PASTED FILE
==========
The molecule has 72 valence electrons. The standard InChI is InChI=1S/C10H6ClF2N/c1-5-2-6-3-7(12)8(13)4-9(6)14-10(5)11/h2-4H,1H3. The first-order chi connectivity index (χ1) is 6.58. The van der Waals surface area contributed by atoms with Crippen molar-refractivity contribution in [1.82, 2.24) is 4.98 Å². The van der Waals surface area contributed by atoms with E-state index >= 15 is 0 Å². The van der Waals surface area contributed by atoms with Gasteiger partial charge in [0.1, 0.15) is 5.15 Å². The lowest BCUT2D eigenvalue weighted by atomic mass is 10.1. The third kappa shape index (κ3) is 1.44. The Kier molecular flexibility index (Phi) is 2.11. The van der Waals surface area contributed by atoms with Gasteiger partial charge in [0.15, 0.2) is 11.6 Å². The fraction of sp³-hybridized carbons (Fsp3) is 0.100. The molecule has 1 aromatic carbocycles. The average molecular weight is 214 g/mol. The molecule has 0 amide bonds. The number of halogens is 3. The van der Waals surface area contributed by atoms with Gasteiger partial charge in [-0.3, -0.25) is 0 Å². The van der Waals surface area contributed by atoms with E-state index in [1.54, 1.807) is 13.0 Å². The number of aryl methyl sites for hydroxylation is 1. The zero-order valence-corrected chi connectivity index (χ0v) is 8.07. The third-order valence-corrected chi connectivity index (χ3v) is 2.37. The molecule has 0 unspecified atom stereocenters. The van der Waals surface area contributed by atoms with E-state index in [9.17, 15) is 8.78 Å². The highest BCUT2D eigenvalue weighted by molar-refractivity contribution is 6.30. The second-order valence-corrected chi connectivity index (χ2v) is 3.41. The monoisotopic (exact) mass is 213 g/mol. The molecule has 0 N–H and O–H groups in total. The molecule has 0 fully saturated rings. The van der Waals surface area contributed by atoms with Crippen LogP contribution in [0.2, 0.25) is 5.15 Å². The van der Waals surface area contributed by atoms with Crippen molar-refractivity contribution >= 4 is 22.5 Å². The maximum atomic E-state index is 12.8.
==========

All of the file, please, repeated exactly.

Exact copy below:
The molecule has 72 valence electrons. The standard InChI is InChI=1S/C10H6ClF2N/c1-5-2-6-3-7(12)8(13)4-9(6)14-10(5)11/h2-4H,1H3. The first-order chi connectivity index (χ1) is 6.58. The van der Waals surface area contributed by atoms with Crippen molar-refractivity contribution in [1.82, 2.24) is 4.98 Å². The van der Waals surface area contributed by atoms with E-state index >= 15 is 0 Å². The van der Waals surface area contributed by atoms with Gasteiger partial charge in [0.1, 0.15) is 5.15 Å². The lowest BCUT2D eigenvalue weighted by atomic mass is 10.1. The third kappa shape index (κ3) is 1.44. The Kier molecular flexibility index (Phi) is 2.11. The van der Waals surface area contributed by atoms with Gasteiger partial charge in [0.15, 0.2) is 11.6 Å². The fraction of sp³-hybridized carbons (Fsp3) is 0.100. The molecule has 1 aromatic carbocycles. The average molecular weight is 214 g/mol. The molecule has 0 amide bonds. The number of halogens is 3. The van der Waals surface area contributed by atoms with Gasteiger partial charge in [-0.3, -0.25) is 0 Å². The van der Waals surface area contributed by atoms with E-state index in [1.54, 1.807) is 13.0 Å². The number of aryl methyl sites for hydroxylation is 1. The zero-order valence-corrected chi connectivity index (χ0v) is 8.07. The third-order valence-corrected chi connectivity index (χ3v) is 2.37. The molecule has 0 unspecified atom stereocenters. The van der Waals surface area contributed by atoms with E-state index in [9.17, 15) is 8.78 Å². The highest BCUT2D eigenvalue weighted by molar-refractivity contribution is 6.30. The second-order valence-corrected chi connectivity index (χ2v) is 3.41. The monoisotopic (exact) mass is 213 g/mol. The molecule has 0 N–H and O–H groups in total. The molecule has 0 fully saturated rings. The van der Waals surface area contributed by atoms with Crippen LogP contribution in [0.2, 0.25) is 5.15 Å². The van der Waals surface area contributed by atoms with Crippen molar-refractivity contribution >= 4 is 22.5 Å². The maximum atomic E-state index is 12.8.